While children definitely need to have some time for play and activities of their choice, “free time” doesn’t have to be a free-for-all. Within the daily schedule, allocate specific mini-blocks for screen time, structured play, and unstructured play. If you have an iPad, computer, or TV, then screen time is probably the easiest way to keep kids engaged. However, extensive screen time can have negative effects on wellbeing including attention problems, sleep problems, and increased risk of obesity. This goes for adults too. There’s nothing wrong with a little XBox to unwind, but balance it out with some structured or unstructured play.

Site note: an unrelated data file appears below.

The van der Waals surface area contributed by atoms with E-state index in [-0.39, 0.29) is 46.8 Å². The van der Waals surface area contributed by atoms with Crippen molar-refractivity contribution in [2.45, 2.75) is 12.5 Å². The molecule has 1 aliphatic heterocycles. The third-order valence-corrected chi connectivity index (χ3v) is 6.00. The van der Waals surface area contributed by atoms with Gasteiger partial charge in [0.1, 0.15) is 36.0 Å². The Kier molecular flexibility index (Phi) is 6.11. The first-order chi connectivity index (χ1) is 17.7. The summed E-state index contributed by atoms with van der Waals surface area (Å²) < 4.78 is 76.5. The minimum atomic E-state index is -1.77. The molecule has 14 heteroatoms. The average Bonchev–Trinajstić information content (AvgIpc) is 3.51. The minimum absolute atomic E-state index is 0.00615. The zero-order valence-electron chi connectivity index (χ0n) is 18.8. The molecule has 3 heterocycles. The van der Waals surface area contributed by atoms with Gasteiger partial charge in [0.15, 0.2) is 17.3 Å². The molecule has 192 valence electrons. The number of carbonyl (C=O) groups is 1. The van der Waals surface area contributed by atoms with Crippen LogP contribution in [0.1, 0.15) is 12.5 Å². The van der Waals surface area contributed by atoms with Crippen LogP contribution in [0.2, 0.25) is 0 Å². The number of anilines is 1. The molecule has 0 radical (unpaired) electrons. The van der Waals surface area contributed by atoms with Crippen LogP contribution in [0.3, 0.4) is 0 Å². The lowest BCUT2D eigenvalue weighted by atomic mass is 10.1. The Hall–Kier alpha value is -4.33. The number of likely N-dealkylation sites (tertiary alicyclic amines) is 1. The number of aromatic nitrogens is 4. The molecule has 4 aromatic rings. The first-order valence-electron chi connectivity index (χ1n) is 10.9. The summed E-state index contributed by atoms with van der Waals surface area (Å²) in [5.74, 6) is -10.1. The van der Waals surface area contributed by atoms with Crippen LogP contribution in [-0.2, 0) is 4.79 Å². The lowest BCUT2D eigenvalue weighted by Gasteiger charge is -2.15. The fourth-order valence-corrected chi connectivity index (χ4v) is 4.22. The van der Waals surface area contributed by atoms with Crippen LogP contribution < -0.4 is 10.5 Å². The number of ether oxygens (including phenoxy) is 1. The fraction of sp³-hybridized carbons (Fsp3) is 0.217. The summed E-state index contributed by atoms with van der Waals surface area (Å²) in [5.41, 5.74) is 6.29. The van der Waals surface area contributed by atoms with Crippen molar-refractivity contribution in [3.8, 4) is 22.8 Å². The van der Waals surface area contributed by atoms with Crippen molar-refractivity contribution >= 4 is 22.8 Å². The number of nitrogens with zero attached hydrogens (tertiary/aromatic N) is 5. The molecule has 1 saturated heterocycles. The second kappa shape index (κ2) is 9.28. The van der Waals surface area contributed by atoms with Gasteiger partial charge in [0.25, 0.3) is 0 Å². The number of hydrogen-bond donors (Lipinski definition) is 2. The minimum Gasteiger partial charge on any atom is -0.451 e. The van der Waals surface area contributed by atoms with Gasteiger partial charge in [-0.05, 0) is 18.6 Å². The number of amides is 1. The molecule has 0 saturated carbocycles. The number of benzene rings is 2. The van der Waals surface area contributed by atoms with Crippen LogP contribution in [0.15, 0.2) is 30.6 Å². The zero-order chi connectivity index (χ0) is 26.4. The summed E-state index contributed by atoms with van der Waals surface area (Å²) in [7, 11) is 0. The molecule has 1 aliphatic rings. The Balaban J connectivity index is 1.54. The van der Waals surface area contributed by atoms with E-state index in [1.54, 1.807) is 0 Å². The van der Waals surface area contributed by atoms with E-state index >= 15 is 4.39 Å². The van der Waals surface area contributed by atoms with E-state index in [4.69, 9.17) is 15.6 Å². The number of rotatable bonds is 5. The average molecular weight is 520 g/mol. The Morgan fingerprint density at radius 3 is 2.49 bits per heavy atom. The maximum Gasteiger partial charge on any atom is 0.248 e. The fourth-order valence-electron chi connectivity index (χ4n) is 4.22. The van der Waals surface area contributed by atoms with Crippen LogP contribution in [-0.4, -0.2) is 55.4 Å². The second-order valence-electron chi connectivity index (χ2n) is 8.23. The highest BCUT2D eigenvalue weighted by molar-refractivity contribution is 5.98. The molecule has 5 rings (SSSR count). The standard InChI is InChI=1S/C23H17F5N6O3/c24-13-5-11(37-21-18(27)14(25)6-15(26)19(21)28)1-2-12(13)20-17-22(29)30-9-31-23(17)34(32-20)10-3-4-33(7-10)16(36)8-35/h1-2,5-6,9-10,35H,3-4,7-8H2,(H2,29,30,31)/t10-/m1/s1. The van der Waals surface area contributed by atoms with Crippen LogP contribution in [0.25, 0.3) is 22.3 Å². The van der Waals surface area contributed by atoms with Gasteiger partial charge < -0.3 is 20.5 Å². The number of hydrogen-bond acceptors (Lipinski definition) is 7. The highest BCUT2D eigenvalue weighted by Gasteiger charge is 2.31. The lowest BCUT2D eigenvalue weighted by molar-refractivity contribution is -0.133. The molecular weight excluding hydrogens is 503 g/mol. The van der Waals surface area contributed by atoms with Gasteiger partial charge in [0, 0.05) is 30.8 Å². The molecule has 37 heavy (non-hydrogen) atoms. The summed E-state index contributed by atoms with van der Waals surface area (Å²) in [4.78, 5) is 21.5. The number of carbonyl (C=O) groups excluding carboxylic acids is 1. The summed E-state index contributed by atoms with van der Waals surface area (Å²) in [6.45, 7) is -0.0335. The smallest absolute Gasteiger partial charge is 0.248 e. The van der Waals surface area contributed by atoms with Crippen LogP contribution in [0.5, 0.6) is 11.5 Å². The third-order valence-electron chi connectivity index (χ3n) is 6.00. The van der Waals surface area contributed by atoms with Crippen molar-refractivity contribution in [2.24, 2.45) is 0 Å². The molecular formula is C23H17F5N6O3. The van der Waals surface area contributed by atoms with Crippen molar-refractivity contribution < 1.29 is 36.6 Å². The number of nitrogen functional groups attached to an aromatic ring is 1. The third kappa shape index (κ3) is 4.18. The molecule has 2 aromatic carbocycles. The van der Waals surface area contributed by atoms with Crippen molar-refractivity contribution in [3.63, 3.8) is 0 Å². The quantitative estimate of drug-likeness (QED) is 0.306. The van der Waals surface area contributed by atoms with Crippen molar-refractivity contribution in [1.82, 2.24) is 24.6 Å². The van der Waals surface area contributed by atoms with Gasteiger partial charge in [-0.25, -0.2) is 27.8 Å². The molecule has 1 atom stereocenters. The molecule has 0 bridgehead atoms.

What exactly is structured play? The Learn and Grown Academy describes structured play as “play with purpose.” In other words, it’s any activity that has rules or instructions and a goal. Think about what kids did before the age of tablets and television: board games, card games, puzzles, and sports. These organized activities allow children to practice critical thinking, communication, collaboration, and social skills, and to reinforce motor skills and coordination. It’s also a great way to get kids active and outside. Even with a schedule, moving from desk to couch to table throughout the day isn’t adequate exercise. Remember that they no longer have sports practice or the time to play on the playground that they used to. Let them play soccer in the backyard or make an indoor obstacle course. This will give you, the parent, some time to yourself and help the kids burn off some of that seemingly infinite energy.